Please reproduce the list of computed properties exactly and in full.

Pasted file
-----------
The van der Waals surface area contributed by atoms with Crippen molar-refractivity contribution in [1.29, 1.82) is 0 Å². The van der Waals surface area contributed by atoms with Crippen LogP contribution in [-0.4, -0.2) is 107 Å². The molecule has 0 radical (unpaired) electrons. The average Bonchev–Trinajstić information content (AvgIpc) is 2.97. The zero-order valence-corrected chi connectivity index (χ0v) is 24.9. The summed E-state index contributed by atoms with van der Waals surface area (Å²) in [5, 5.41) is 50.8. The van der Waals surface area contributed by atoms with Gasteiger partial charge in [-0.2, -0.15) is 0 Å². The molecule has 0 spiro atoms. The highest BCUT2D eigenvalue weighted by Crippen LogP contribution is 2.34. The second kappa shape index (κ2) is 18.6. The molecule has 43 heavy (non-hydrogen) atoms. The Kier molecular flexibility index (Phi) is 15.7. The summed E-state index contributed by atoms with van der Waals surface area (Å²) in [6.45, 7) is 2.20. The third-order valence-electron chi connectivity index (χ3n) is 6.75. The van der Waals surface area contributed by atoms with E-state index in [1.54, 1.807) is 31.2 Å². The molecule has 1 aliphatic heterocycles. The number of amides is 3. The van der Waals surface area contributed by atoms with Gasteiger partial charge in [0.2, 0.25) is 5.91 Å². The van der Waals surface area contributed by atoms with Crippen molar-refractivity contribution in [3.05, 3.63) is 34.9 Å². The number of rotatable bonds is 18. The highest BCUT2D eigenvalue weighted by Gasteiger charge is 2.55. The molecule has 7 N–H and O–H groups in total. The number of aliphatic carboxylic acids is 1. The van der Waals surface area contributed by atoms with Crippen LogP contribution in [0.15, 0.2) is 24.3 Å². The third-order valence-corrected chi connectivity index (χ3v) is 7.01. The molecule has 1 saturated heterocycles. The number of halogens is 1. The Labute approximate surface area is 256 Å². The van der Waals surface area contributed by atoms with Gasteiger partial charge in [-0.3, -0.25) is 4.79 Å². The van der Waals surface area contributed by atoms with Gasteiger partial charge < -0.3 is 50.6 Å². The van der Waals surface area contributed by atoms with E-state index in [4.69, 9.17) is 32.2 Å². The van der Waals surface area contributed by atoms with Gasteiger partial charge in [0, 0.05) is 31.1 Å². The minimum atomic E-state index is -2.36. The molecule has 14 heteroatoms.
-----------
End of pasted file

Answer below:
The van der Waals surface area contributed by atoms with Crippen molar-refractivity contribution in [1.29, 1.82) is 0 Å². The van der Waals surface area contributed by atoms with Crippen LogP contribution in [-0.4, -0.2) is 107 Å². The molecule has 0 radical (unpaired) electrons. The average Bonchev–Trinajstić information content (AvgIpc) is 2.97. The zero-order valence-corrected chi connectivity index (χ0v) is 24.9. The summed E-state index contributed by atoms with van der Waals surface area (Å²) in [5, 5.41) is 50.8. The van der Waals surface area contributed by atoms with Gasteiger partial charge in [-0.2, -0.15) is 0 Å². The molecule has 0 spiro atoms. The highest BCUT2D eigenvalue weighted by Crippen LogP contribution is 2.34. The second kappa shape index (κ2) is 18.6. The molecule has 43 heavy (non-hydrogen) atoms. The Kier molecular flexibility index (Phi) is 15.7. The summed E-state index contributed by atoms with van der Waals surface area (Å²) in [6.45, 7) is 2.20. The third-order valence-electron chi connectivity index (χ3n) is 6.75. The van der Waals surface area contributed by atoms with E-state index in [1.54, 1.807) is 31.2 Å². The molecule has 1 aliphatic heterocycles. The number of amides is 3. The van der Waals surface area contributed by atoms with Gasteiger partial charge in [0.2, 0.25) is 5.91 Å². The van der Waals surface area contributed by atoms with Crippen molar-refractivity contribution in [3.05, 3.63) is 34.9 Å². The number of rotatable bonds is 18. The highest BCUT2D eigenvalue weighted by Gasteiger charge is 2.55. The molecule has 7 N–H and O–H groups in total. The number of aliphatic carboxylic acids is 1. The van der Waals surface area contributed by atoms with Crippen LogP contribution in [0.15, 0.2) is 24.3 Å². The third-order valence-corrected chi connectivity index (χ3v) is 7.01. The molecule has 1 saturated heterocycles. The number of halogens is 1. The Labute approximate surface area is 256 Å². The van der Waals surface area contributed by atoms with Gasteiger partial charge in [-0.3, -0.25) is 4.79 Å². The van der Waals surface area contributed by atoms with Gasteiger partial charge < -0.3 is 50.6 Å². The van der Waals surface area contributed by atoms with E-state index in [4.69, 9.17) is 32.2 Å². The van der Waals surface area contributed by atoms with Gasteiger partial charge in [0, 0.05) is 31.1 Å². The minimum atomic E-state index is -2.36. The molecule has 14 heteroatoms.